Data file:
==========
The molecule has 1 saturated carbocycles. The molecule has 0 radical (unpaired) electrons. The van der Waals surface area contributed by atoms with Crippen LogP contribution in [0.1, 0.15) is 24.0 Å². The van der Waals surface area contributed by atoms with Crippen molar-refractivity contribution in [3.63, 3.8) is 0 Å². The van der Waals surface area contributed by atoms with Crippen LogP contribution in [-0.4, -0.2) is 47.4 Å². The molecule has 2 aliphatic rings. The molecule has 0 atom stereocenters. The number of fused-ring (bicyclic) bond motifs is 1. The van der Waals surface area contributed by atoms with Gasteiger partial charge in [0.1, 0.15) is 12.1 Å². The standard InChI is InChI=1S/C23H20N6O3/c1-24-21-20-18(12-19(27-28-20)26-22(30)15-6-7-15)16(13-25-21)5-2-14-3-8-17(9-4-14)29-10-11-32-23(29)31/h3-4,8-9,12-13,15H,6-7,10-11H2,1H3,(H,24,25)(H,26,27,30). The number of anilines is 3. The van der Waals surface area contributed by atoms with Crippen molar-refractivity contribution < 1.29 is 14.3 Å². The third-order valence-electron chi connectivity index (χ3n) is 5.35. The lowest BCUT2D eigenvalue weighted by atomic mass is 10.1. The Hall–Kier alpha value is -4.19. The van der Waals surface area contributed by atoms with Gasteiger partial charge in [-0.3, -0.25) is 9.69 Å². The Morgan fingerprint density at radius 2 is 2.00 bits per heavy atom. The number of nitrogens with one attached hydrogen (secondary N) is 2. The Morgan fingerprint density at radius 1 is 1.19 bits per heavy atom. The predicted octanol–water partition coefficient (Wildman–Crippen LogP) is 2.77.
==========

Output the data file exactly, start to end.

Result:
The molecule has 1 saturated carbocycles. The molecule has 0 radical (unpaired) electrons. The van der Waals surface area contributed by atoms with Crippen LogP contribution in [0.1, 0.15) is 24.0 Å². The van der Waals surface area contributed by atoms with Crippen molar-refractivity contribution in [3.63, 3.8) is 0 Å². The van der Waals surface area contributed by atoms with Crippen LogP contribution in [-0.4, -0.2) is 47.4 Å². The molecule has 2 aliphatic rings. The molecule has 0 atom stereocenters. The number of fused-ring (bicyclic) bond motifs is 1. The van der Waals surface area contributed by atoms with Gasteiger partial charge in [0.1, 0.15) is 12.1 Å². The standard InChI is InChI=1S/C23H20N6O3/c1-24-21-20-18(12-19(27-28-20)26-22(30)15-6-7-15)16(13-25-21)5-2-14-3-8-17(9-4-14)29-10-11-32-23(29)31/h3-4,8-9,12-13,15H,6-7,10-11H2,1H3,(H,24,25)(H,26,27,30). The number of anilines is 3. The van der Waals surface area contributed by atoms with Crippen molar-refractivity contribution < 1.29 is 14.3 Å². The third-order valence-electron chi connectivity index (χ3n) is 5.35. The lowest BCUT2D eigenvalue weighted by atomic mass is 10.1. The Hall–Kier alpha value is -4.19. The van der Waals surface area contributed by atoms with Gasteiger partial charge in [-0.3, -0.25) is 9.69 Å². The Morgan fingerprint density at radius 2 is 2.00 bits per heavy atom. The number of nitrogens with one attached hydrogen (secondary N) is 2. The Morgan fingerprint density at radius 1 is 1.19 bits per heavy atom. The predicted octanol–water partition coefficient (Wildman–Crippen LogP) is 2.77.